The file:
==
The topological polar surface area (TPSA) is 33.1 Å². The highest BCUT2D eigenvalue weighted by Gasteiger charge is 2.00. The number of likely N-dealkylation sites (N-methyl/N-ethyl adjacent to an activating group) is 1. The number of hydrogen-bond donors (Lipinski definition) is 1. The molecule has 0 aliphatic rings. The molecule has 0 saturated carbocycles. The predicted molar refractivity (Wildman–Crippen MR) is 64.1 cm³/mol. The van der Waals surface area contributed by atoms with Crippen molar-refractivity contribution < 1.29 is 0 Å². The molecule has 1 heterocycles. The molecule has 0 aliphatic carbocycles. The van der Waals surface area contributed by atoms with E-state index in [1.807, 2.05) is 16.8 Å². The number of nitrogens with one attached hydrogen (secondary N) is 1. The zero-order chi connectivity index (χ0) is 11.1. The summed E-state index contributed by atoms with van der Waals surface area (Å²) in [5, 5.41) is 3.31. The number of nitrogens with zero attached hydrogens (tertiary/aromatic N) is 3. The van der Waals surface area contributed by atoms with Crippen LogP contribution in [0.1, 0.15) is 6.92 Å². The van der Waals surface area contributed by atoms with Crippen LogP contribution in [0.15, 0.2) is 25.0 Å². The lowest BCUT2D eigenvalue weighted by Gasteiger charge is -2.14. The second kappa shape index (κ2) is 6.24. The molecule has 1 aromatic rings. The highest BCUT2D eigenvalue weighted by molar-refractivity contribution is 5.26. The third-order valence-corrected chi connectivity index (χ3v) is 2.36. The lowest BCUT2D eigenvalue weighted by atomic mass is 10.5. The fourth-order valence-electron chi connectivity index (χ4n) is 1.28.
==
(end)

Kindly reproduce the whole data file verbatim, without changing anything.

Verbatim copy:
The topological polar surface area (TPSA) is 33.1 Å². The highest BCUT2D eigenvalue weighted by Gasteiger charge is 2.00. The number of likely N-dealkylation sites (N-methyl/N-ethyl adjacent to an activating group) is 1. The number of hydrogen-bond donors (Lipinski definition) is 1. The molecule has 0 aliphatic rings. The molecule has 0 saturated carbocycles. The predicted molar refractivity (Wildman–Crippen MR) is 64.1 cm³/mol. The van der Waals surface area contributed by atoms with Crippen molar-refractivity contribution < 1.29 is 0 Å². The molecule has 1 heterocycles. The molecule has 0 aliphatic carbocycles. The van der Waals surface area contributed by atoms with E-state index in [1.807, 2.05) is 16.8 Å². The number of nitrogens with one attached hydrogen (secondary N) is 1. The zero-order chi connectivity index (χ0) is 11.1. The summed E-state index contributed by atoms with van der Waals surface area (Å²) in [5, 5.41) is 3.31. The number of nitrogens with zero attached hydrogens (tertiary/aromatic N) is 3. The van der Waals surface area contributed by atoms with Crippen LogP contribution in [0.1, 0.15) is 6.92 Å². The van der Waals surface area contributed by atoms with Crippen LogP contribution in [0.15, 0.2) is 25.0 Å². The lowest BCUT2D eigenvalue weighted by Gasteiger charge is -2.14. The second kappa shape index (κ2) is 6.24. The molecule has 1 aromatic rings. The highest BCUT2D eigenvalue weighted by molar-refractivity contribution is 5.26. The third-order valence-corrected chi connectivity index (χ3v) is 2.36. The lowest BCUT2D eigenvalue weighted by atomic mass is 10.5. The fourth-order valence-electron chi connectivity index (χ4n) is 1.28.